This 5th of December women in all cities of the country went on strike and mobilized to take part in massive protests for Lucía Pérez and all other victims of femicide.
Lucía Pérez, a 16-year-old high schooler, had been drugged and brutally raped to death in October of 2016. Pérez had been given copious amounts of cannabis and cocaine and in her state of confussion she was raped by all the men present, which in their depravity even took to objects to insert into her. The burden of this was so big on her body that she collapsed and died. The three men, who had been accused of this horrible crime, were acquitted of all rape and murder charges and were only charged with dealing drugs. The trial was a real punch in the face of the women living in Argentina. Especially with Argentina's femicide problem, this one case stuck out in its violence and brutality. This bad joke of a trial generated waves of rage, many women mobilizing and organising protests days after.
Argentina is a country struggling with patriarchy. The pro abortion movement, has recently brought this topic back into the surface, but sadly abortions are not the only thing Argentinian women are struggling with. In Argentina every 30 hours a woman is killed. This year the number of femicides has reached 260 cases to this date. 82% of the cases the aggressor is someone inside the woman's inner circle. In 17% of the cases she had already filed a lawsuit against their aggressor and in 11% of the cases she was (officially) already under judicial protection.
These murders and the lack of proper consequences towards the perpetrators are some of the ugliest faces of the patriarchy in this country and the trend is rising rather than falling. To further this barbaric trend the state is planning on cutting funds, subsidies and plans for the victims of gender violence. This goes to show with glowing letters, what the Argentinian state really stands for.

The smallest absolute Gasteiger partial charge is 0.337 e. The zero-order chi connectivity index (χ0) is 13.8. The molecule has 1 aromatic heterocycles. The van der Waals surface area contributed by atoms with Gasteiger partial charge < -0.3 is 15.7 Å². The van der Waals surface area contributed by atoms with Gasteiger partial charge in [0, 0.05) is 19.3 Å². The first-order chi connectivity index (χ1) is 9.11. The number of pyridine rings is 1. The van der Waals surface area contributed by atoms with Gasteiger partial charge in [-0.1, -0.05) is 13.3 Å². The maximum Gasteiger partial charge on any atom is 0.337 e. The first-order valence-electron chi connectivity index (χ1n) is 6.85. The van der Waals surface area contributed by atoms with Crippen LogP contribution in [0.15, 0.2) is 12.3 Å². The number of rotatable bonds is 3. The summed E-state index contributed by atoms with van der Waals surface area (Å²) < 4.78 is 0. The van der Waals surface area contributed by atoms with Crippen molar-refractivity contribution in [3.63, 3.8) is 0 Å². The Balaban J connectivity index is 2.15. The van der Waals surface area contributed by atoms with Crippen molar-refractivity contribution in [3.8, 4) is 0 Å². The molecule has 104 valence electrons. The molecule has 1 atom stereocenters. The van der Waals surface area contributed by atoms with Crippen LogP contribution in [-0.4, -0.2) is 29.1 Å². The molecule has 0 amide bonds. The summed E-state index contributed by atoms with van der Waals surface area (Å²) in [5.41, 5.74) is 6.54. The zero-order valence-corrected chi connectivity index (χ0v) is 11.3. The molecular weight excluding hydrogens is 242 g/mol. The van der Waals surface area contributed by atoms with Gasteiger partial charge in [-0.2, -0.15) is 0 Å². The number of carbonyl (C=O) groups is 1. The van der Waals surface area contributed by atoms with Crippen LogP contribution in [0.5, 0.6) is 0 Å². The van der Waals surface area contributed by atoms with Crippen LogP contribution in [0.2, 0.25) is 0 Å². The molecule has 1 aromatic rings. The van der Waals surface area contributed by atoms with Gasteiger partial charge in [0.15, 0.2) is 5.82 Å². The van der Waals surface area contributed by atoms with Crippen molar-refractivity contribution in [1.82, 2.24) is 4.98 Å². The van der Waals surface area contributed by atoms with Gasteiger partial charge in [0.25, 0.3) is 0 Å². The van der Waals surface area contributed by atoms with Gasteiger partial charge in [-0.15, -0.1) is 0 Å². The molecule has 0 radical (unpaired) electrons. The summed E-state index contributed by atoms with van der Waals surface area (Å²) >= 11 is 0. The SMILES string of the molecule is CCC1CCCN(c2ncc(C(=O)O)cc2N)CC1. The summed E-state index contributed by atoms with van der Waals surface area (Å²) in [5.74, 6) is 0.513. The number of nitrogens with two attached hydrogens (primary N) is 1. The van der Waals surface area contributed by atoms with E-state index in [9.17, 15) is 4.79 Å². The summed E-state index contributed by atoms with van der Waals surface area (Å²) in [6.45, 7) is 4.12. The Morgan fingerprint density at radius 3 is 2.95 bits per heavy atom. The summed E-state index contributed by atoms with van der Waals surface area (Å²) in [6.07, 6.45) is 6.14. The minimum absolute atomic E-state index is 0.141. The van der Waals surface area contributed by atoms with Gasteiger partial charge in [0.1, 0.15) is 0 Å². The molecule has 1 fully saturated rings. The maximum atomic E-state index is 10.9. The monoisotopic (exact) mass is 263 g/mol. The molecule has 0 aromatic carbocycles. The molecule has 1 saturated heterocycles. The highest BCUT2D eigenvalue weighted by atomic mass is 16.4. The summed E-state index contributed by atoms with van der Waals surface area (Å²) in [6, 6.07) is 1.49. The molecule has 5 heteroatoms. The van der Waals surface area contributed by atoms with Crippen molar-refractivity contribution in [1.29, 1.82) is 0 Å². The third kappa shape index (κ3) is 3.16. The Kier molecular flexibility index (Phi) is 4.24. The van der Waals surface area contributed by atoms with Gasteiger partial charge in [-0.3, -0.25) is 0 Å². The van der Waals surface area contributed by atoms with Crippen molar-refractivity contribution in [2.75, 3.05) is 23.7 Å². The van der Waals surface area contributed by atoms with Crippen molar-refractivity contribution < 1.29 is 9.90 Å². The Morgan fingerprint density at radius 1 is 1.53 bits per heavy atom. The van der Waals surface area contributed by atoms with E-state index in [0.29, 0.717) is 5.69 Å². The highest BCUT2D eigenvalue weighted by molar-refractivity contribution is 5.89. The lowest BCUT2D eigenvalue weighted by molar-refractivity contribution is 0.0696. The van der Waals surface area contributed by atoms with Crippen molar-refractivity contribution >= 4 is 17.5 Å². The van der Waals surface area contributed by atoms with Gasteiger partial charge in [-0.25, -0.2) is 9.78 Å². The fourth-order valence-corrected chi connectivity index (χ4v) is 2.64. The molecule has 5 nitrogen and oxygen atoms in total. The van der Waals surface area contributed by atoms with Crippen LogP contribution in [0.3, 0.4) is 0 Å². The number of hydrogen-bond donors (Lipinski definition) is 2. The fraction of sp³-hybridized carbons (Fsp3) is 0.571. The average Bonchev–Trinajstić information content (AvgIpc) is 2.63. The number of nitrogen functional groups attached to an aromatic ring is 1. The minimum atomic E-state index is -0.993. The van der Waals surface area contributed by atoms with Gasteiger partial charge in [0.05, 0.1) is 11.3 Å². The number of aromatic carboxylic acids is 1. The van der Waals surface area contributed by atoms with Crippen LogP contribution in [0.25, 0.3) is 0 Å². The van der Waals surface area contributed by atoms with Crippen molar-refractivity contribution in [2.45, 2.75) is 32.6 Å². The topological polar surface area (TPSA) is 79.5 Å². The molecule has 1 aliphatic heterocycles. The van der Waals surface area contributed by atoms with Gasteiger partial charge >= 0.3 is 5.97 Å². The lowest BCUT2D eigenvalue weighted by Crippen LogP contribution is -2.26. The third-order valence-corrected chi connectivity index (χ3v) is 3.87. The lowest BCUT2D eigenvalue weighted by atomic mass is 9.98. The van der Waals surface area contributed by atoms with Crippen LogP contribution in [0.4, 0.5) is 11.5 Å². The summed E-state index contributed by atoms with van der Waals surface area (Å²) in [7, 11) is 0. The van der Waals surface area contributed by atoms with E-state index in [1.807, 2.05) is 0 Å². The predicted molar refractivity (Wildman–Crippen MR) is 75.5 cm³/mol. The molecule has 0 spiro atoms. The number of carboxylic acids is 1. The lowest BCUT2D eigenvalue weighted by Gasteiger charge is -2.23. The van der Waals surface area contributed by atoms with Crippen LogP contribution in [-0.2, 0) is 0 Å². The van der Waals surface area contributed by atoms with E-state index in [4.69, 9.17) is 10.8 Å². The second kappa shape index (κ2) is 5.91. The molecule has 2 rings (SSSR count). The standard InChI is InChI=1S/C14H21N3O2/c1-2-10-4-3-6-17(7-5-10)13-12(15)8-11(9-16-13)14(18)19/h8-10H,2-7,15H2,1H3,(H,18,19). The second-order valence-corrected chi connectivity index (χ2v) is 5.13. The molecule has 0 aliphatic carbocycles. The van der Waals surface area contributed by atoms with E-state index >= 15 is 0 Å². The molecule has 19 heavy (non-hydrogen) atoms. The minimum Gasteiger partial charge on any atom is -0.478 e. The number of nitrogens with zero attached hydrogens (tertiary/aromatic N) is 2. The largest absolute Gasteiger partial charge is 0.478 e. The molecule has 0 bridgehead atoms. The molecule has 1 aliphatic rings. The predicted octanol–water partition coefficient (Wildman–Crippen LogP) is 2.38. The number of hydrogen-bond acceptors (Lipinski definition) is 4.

The women of Argentina have realized just that. They have shown again what strength and power the women in this country have. In every city protests against the patriarchal judiciary system took place. Thousands of women took to the streets to demonstrate. In Buenos Aires, where the protests especially standed out because of its magnitude women occupied the entire street and marched under the slogan "Ni una menos" (Not one more).
It is important to note, that while protesting for reforms and for a stop of the planned cuts on funds and subsidies are justified, the victories over these will not put an end to the patriarchy. These victories can be seen as blows to it, but to really end the oppression of women and bring forth real emancipation, what is needed is proletarian feminism. All these fights have to be seen as parts of one big struggle to smash the patriarchy, but to do this the twisted root of the problem has to be ripped of. This root being capitalism.
Only with the destruction of capitalism, which sees women as another means of production (production of labour forces) can the liberation of all women truly proceed. The femicides under which the Argentinian women suffer is one of the most horrible expressions of just this. Women being lowered to the lowest of the lowest, a mere object of production and sexual gratification without any regards to her life or her well-being.
The recent protests, but also all the other prior protests, in which women have played a significant role, have shown that they have the potential to shake the patriarchy in its base. The destruction of capitalism can only become reality with the liberation of women by the women. In this sense the Argentinian women have shown with their unity and strength, as well as their determination to fight and struggle that they are taking huge steps in the right direction. These mass protests need a red leadership under the red flag of communism. If they succeed to bring forward a red women's leadership, the days of the patriarchy in Argentina are counted.
Ni una menos!